She puts a few sticks together and ties them in the middle with a rubber band. She stands them upright in the dirt, pulling a thin grey tarp over the top. She makes herself as small as possible to fit underneath, shrinking into a ball and pulling her coat closer, her muscles straining against the cold, her watchful eyes looking into the darkness. As she tries to drift to sleep the gnawing that’s been in her stomach all day turns into pain, and she wonders if she’ll find food tomorrow.
Her mind flashes back to when she first started living outdoors. She was exhausted from the stress and strain of continually losing jobs and housing, no time to rest before fighting to keep a roof over her head again, her situation getting worse with every passing year. Eventually living in her car, baking in the summer and freezing in the winter, being told to “move along” every time she tried to park somewhere and sleep. Holding on by her teeth while fighting the same demons day in and day out. One day it was like her body and mind just stopped. She couldn’t fight anymore.
She remembers trying to convince herself that becoming one of the “unsheltered homeless” was going to be fun, that it would feel like freedom. But hope was quickly replaced by the realities: lack of food, no water or hygiene, being so hot she couldn’t think or so cold she couldn’t move, storms battering and flooding her tent. The bugs, filth, fear, and sickness.
But tonight, as she falls asleep, the worst part is knowing she’ll wake up again tomorrow with no security, no safety, no home - and no end in sight.
Stories like hers and many others are happening throughout our nation and recently right here in our backyard. Known as “Tent City”, a growing population of unsheltered homeless began to develop east of the Kansas Avenue Bridge, camping on property owned by the Burlington Northern Santa Fe and Union Pacific Railroads, City of Topeka and TRM property. Starting with 15-30 people a little over a year ago and growing to over 130 people this past year, this population is in addition to the 250-300 guests who stay at the TRM each night.
As the population of Tent City began to grow so did the number of questions within our community. “Why aren’t the people of Tent City staying at the TRM? Why would someone prefer to live outside vs. coming into warmth and safety to receive food, shelter and help?”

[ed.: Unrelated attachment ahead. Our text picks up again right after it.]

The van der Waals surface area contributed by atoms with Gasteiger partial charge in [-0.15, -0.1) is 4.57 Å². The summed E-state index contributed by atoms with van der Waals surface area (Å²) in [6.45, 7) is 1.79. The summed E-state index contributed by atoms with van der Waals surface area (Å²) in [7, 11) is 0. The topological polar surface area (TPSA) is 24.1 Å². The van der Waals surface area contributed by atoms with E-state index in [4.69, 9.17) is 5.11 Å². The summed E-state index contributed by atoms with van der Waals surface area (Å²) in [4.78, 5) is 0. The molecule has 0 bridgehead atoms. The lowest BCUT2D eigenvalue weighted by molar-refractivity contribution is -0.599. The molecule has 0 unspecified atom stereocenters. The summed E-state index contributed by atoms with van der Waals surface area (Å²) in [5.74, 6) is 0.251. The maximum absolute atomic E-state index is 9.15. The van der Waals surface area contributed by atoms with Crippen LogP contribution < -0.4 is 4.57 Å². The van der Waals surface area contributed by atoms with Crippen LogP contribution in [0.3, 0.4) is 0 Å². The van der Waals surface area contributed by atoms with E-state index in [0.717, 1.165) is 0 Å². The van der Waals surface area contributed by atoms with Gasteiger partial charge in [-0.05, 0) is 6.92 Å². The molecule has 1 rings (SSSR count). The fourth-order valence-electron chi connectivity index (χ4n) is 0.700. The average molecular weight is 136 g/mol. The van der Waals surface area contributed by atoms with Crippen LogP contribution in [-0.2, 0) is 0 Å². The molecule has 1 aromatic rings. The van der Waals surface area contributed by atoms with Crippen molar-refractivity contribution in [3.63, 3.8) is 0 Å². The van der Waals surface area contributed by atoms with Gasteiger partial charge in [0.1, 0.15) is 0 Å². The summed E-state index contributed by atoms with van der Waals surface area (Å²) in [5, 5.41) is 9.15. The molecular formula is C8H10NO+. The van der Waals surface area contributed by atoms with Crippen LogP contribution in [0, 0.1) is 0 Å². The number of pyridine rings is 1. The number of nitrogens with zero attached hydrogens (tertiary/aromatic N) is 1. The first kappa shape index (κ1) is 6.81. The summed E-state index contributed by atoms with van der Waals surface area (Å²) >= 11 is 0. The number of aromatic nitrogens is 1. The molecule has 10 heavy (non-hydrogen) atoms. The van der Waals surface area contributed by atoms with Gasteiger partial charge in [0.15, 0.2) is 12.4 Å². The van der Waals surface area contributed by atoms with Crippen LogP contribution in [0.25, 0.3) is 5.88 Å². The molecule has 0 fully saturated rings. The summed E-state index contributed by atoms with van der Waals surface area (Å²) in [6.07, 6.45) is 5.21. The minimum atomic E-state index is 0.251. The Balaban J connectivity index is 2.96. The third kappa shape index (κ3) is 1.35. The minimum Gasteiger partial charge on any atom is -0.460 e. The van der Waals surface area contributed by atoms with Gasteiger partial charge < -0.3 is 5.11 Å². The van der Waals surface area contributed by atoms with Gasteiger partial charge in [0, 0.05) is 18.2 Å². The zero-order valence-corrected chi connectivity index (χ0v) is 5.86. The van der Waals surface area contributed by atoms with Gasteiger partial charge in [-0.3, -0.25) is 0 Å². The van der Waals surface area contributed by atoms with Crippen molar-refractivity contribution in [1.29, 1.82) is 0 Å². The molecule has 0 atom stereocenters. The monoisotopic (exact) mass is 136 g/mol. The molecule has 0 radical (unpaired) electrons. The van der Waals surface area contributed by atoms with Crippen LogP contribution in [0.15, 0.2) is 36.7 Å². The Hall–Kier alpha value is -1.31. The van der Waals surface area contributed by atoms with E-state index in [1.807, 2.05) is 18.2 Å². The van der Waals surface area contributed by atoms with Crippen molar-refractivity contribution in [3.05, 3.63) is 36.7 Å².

The answers to these questions vary from individual to individual. For those struggling with mental health or long-term addiction, coming into the Mission can be a huge challenge. Trusting strangers for help or being around large groups of people can trigger responses of fear, panic and stress - responses programmed through a lifetime of abuse, neglect and trauma. For this population, when TRM is already stretched to full capacity and our staff are worn thin, seeking help here can feel like an insurmountable obstacle.
National statistics say it takes approximately 70 positive contacts before a chronically homeless person will begin to trust those trying to help them and accept help other than the basics of food, water, clothing, etc. So, we continue to reach out to them. The TRM Street Reach program, coordinating with Valeo Behavioral Health, local law enforcement and other agencies, has frequently gone into Tent City to assist and assess the needs of the people staying there. Through time we devloped positive relationships with its residents and many began coming into the Mission for food, water and hygiene.
A few months ago we were notified by Topeka law enforcement that the owners of the private properties being used by Tent City were going to take steps to enforce a “no camping” policy - meaning the people who reside there must relocate. As of this writing it appears a time for residents to relocate will occur early Spring. TRM along with local agencies and our community are attempting to answer the big question: “Where do all these people go?”
While camping or “residing” outdoors on most public property is legal, the concerns raised are numerous - health, hygiene, and safety for both the homeless and the community, to name a few. For owners of private property, it’s their legal responsibility to protect anyone residing on their property. Most private property owners will not be able to adequately take care of unsheltered homeless, ensure their safety and meet their health and hygiene needs - as well as protect themselves against the liability issues that arise.
While we reach out to the unsheltered homeless at TRM, our first responsibility is the people within our shelters - the 2,000 plus different individuals we shelter each year, plus the tens of thousands of meals and other services we provide for the homeless and those in need in our community. The residents of Tent City are welcome in our shelters at any time, but the liabilities of allowing unsheltered homeless to camp on TRM property are significant and could compromise our entire operation.
These are things we’ve considered as we work with the city, the railroad, local law enforcement, and the unsheltered homeless themselves. Now is the time for our community to ask a question: “Who are we? What are we doing for people this removed from a healthy, safe way of living? Are we willing to face this difficult situation together, or do we choose to cast them aside as many communities have done?”
The good news is, agencies and individuals are working together to locate as many resources as possible for the residents of Tent City needing to relocate. Now an opportunity exists for us to show the people of Tent City and all the unsheltered homeless across our community that they are not “others”, but are respected neighbors and members of our community. It’s up to us to show them we care about them, that they really do matter and there is hope for a healthy, safe future for all of us. †